• This is where teaching your rat to recognize his name comes in handy. If you choose, you can teach him to come to a different command, such as "come."
    • By the time your rat is this comfortable sitting on your shoulder, you should back off on the treats and mix in affectionate petting and snuggling. This will keep your rat from becoming overweight.

Part 3
Keeping Your Rat Happy

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    Keep your rat fed and watered. Your rat will be easier to train and have ea happier life if he has easy access to his basic needs. You should always keep your rat well-fed (not over-fed) and make sure he has constant access to clean water.[17]
    • Give your rat high-quality foods that contain all his essential nutrients. Some companies make blended rat foods in block form, which prevent rats from picking out only the tastier (and usually less nutritious) bits in their food.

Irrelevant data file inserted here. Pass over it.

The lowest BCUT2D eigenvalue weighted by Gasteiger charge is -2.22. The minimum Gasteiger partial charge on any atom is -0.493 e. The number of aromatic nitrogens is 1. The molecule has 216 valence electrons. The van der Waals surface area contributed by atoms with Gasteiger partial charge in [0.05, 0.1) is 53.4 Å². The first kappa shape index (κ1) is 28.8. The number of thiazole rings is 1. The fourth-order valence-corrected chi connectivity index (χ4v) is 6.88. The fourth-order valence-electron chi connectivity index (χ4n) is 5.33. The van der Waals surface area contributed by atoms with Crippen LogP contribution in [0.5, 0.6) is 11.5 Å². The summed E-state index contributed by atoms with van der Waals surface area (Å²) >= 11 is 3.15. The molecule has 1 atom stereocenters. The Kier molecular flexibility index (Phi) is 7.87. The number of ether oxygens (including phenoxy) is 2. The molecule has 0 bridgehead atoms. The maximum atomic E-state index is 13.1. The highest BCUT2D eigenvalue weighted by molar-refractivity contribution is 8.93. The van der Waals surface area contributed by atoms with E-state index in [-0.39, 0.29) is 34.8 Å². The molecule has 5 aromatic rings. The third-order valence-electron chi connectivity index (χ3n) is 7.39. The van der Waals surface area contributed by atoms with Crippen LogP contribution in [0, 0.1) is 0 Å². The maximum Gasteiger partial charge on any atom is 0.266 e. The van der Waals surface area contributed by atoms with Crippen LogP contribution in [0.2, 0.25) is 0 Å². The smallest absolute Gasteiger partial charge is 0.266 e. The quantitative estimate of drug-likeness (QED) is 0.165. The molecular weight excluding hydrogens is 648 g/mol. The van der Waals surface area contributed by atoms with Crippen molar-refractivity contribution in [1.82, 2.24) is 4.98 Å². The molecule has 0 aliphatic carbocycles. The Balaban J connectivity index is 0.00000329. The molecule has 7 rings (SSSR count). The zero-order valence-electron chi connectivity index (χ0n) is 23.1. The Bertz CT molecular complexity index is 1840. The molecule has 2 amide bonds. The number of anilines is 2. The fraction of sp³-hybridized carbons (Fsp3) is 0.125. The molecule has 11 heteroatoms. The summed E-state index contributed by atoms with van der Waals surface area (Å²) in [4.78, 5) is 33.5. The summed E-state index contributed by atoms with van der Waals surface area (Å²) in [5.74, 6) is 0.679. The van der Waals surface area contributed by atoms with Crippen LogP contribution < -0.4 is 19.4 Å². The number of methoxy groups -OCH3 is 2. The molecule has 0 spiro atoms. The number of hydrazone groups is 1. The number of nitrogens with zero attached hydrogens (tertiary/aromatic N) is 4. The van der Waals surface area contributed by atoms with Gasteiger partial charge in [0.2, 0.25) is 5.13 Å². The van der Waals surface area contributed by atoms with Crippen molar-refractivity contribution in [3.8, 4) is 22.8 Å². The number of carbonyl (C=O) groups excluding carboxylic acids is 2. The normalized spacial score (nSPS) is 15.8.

• Ask your veterinarian how much/often to feed your rat based on his age and size. Remember that overfeeding can shorten your rat's life and make him lazy.
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    Clean your rat's cage often. Rats like to be clean, and they will become upset if their cage is too dirty. They also don't like their waste to be too close to their food and water, so keep these areas in separate corners of your rat's cage. Successful training depends in part on your rat's state of mind, so keep him happy about his environment in order to get the best results.[18]
    • Change cage bedding every 3 to 5 days (or more often if you have more than 2 rats in one cage).
    • Thoroughly sanitize your rat's cage once a week. This means removing all bedding, toys, and other objects and using a pet-safe cleaner to wipe down all the cage surfaces.
    • Don't forget to clean out and sanitize water and food dishes, too.
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    Socialize your rat. Rats are very social creatures, and they can easily become lonely or bored if they do not receive enough attention. For a happy rat, it is best to get at least two so they can keep each other company.[19]
    • It is best to get both (or all) of your rats at the same time as juveniles so that territoriality and aggression are unlikely to become issues.